Thinking about a significant system change such as tech can sometimes lead to feelings of overwhelm and confusion on what to do next. Here are some next steps you can take to help consider the implications of tech in your social work practice.

First, get curious and learn! Tech spaces are continuously changing and evolving, but social workers need to understand the impact of these spaces on people. Here are a few resources to start or expand your learning journey.

Books to read to start thinking about tech, social work, and society:

Charlton D. Mcilwain: Black Software: The Internet & Racial Justice, from the AfroNet to Black Lives Matter

Amy Webb: “The big nine: How the tech titans and their thinking machines could warp humanity,”

Virginia Eubanks: “Automating Inequality: How High-Tech Tools Profile, Police and Punish the Poor”

Lauri Goldkind, Lea Wolf, and Paul P. Freddolino: Digital Social Work: Tools for Practice with Individuals, Organizations, and Communities

Documentaries:

Coded Bias directed by Shalini Kantayya

Podcasts:

husITa Podcast series with Dr. Jimmy Young

Another essential practice is to ask questions and engage your clients in conversations around their experiences with technology. By asking about their use and experiences, a social worker can incorporate that information into assessment and interventions with clients. For example, are they using social media? If so, what apps and platforms? Are they engaging with others or passively scrolling? How does their body feel when they are online? Is it hard to stop? Where do they get their news? Do they know about privacy settings? 

And ask yourself these questions! Try exploring online platforms (social media list here) to better understand the spaces. As a social worker and person, you may not agree with the sites or even want to participate. Still, it is critical to understand the digital landscape clients engage in to help assess digital health and provide support and psychoeducation.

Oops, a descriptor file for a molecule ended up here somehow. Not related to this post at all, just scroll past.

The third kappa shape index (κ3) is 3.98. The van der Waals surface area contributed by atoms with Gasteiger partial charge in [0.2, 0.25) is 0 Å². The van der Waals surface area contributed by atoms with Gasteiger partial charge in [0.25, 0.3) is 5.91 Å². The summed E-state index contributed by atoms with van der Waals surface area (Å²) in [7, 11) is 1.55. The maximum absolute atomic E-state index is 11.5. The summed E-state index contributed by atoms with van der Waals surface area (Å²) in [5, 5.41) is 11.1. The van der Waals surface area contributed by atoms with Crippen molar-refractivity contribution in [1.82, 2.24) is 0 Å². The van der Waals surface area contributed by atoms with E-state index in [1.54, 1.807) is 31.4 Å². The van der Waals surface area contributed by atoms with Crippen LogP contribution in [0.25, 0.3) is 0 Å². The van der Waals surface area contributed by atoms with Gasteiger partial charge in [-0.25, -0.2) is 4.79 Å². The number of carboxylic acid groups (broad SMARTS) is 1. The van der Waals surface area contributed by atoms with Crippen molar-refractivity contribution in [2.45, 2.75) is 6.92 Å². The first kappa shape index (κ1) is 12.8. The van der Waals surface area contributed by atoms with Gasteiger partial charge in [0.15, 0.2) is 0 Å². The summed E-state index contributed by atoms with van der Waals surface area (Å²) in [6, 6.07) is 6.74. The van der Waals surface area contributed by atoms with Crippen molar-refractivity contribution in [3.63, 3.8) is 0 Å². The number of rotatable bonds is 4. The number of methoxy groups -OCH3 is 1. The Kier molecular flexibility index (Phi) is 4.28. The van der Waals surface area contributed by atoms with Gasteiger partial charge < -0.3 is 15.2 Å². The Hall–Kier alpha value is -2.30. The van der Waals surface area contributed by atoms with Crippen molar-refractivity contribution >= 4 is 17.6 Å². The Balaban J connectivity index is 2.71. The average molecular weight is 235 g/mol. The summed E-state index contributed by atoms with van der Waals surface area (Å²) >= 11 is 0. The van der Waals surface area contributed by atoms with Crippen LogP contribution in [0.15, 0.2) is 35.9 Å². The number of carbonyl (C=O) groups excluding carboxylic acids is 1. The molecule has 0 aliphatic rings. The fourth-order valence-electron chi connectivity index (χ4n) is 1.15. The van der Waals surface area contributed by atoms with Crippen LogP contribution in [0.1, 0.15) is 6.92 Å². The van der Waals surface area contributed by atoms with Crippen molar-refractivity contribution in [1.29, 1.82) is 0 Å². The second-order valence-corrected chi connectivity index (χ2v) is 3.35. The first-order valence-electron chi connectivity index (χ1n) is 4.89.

And then breathe. Take a big deep breath. Digital spaces are ever-changing and evolving. You do not have to know everything, but it is critical to remain curious and knowledgeable about digital culture and environments.

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Written by Alexis Glennon

Written by Alexis Glennon

LCSW-R

References

Auxier, B., & Anderson, M. (2021, April 7). Social Media Use in 2021. Pew Research Center: Internet, Science & Tech. https://www.pewresearch.org/internet/2021/04/07/social-media-use-in-2021/

Bronfenbrenner, U. (1992). Ecological systems theory. Jessica Kingsley Publishers.

“Demographics of Mobile Device Ownership and Adoption in the United States.” Pew Research Center: Internet, Science & Tech, Pew Research Center, www.pewreserach.org/internet/ Fact-sheet/mobile/. 

Eubanks, V. (2018). Automating inequality: How high-tech tools profile, police, and punish the poor. St. Martin’s Press.

Friedman, B. D., & Allen, K. N. (2011). Systems theory. Theory & practice in clinical social work2(3), 3-20.

Goldkind, L., Wolf, L., & Jones, J. (2016). Late adapters? How social workers acquire knowledge and skills about technology tools. Journal of Technology in Human Services34(4), 338-358.

Goldkind, L., Wolf, L., & Freddolino, P. P. (Eds.). (2018). Digital social work: Tools for practice with individuals, organizations, and communities. Oxford University Press.

Kondrat, M. E. (2013). Person-in-environment. In Encyclopedia of social work.

Literat, I. (2014). Measuring new media literacies: Towards the development of a comprehensive assessment tool. Journal of Media Literacy Education, 6(1), 15–27. 

McIlwain, C. D. (2019). Black software: The internet and racial justice, from the Afronet to Black lives matter. Oxford University Press, USA.

Rheingold, H. (2013). Participative pedagogy for a literacy of literacies. In A. Delwhiche & J. J. Henderson (Eds.), The participatory cultures handbook (pp. 232–243). New York, NY: Routledge.

Shorkey, C. T., & Uebel, M. (2014). History and development of instructional technology and media in social work education. Journal of Social Work Education, 50(2), 247–261. 

Walton, Q. L., & Oyewuwo-Gassikia, O. B. (2017). The case for# BlackGirlMagic: Application of a strengths-based, intersectional practice framework for working with black women with depression. Affilia32(4), 461-475.

Webb, A. (2019). The big nine: How the tech titans and their thinking machines could warp humanity. Hachette UK.

Young, J. A. (2015). Assessing new media literacies in social work education: Developing and validating a comprehensive assessment instrument. Journal of Technology in Human Services33(1), 72-86.